Tech Transfer: Lab on a Chip
  • Sep 14, 2015 9:00 pm
  • 17:47 mins

Guests: Aaron Hawkins, Ph.D, Professor in the Department of Electrical and Computer Engineering at BYU; Mike Alder, Director of BYU’s Technology Transfer office. More information about technology developed at BYU is available at techtransfer.byu.edu  A major hurdle in the fight to prevent disease outbreaks like Ebola—or the spread of drug-resistant bacteria—is the time it takes to identify the problem. The results of a blood test can take several days to come back, during which you might be taking an antibiotic that’s not helping because you’ve got bacteria resistant to that drug. In the case of Ebola, often by the time the virus is evident in a blood test, you’ve already got a serious problem on your hands.  And so, scientists are working to come up with faster, cheaper tests. BYU Micro Engineering professor Aaron Hawkins has spent ten years coming up with what amounts to a “lab on a chip.”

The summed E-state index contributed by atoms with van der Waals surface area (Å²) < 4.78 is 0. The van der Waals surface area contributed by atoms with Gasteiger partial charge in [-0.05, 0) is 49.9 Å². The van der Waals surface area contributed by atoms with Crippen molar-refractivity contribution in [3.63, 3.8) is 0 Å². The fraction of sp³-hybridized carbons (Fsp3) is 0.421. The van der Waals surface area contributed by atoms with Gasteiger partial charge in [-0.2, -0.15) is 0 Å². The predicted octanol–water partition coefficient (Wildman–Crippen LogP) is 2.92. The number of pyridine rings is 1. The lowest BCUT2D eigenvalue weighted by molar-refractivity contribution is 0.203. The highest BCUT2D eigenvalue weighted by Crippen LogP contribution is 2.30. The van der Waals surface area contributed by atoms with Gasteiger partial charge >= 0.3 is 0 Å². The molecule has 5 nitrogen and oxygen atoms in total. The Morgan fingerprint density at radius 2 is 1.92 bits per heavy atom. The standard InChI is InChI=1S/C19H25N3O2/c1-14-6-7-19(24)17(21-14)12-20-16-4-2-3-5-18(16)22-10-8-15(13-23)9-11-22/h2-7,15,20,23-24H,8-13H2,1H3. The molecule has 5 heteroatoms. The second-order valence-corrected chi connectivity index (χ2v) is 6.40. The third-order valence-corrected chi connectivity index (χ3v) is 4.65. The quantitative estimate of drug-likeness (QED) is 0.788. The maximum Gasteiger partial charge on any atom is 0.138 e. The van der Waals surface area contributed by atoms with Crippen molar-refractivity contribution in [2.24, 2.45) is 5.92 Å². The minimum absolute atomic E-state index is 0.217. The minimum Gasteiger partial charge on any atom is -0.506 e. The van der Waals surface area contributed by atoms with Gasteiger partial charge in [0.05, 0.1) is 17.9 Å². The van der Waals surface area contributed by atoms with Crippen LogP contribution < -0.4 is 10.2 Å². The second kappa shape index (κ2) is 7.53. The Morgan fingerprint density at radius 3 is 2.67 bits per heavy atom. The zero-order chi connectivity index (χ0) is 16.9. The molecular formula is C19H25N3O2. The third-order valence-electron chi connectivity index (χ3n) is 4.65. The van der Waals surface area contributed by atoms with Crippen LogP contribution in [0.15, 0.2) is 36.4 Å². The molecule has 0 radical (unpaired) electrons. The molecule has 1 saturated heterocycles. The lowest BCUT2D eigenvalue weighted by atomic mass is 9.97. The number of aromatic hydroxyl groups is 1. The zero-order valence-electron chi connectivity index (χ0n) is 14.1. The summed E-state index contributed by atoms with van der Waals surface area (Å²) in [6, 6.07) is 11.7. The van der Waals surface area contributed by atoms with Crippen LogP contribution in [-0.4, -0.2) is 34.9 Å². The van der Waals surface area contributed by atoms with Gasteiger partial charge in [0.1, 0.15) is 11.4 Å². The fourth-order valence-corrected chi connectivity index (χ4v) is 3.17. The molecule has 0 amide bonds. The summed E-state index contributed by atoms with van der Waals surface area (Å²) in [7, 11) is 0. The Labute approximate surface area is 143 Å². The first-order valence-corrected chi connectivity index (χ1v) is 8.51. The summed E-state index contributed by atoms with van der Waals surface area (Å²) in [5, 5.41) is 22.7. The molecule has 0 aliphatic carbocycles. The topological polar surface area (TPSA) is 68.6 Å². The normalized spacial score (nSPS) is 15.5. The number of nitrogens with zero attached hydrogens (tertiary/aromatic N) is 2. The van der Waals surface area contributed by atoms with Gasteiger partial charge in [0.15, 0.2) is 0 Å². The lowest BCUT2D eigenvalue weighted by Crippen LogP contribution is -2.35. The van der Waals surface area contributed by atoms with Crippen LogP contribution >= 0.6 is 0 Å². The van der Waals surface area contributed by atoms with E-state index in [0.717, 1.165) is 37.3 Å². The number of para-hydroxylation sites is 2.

Other Segments

Reshuffling of Marine Life

16 MINS

Guest: Ben Halpern, Ph.D., Professor in UC Santa Barbara’s Bren School of Environmental Science & Management and an Associate at the National Center for Ecological Analysis and Synthesis (NCEAS)  Raging wild fires in the West and shrinking ice caps at the poles are two of the more visible effects of a changing climate. But two-thirds of the Earth is underwater, and life there is changing, too.  A group of scientists affiliated with UC Santa Barbara’s National Center for Ecological Analysis and Synthesis (NCEAS) has set out to understand how. Their latest findings suggest that as ocean temperatures rise, marine life begins to search for more suitable conditions, which has consequences for biodiversity and for communities such as fishermen who live off the sea.

Guest: Ben Halpern, Ph.D., Professor in UC Santa Barbara’s Bren School of Environmental Science & Management and an Associate at the National Center for Ecological Analysis and Synthesis (NCEAS)  Raging wild fires in the West and shrinking ice caps at the poles are two of the more visible effects of a changing climate. But two-thirds of the Earth is underwater, and life there is changing, too.  A group of scientists affiliated with UC Santa Barbara’s National Center for Ecological Analysis and Synthesis (NCEAS) has set out to understand how. Their latest findings suggest that as ocean temperatures rise, marine life begins to search for more suitable conditions, which has consequences for biodiversity and for communities such as fishermen who live off the sea.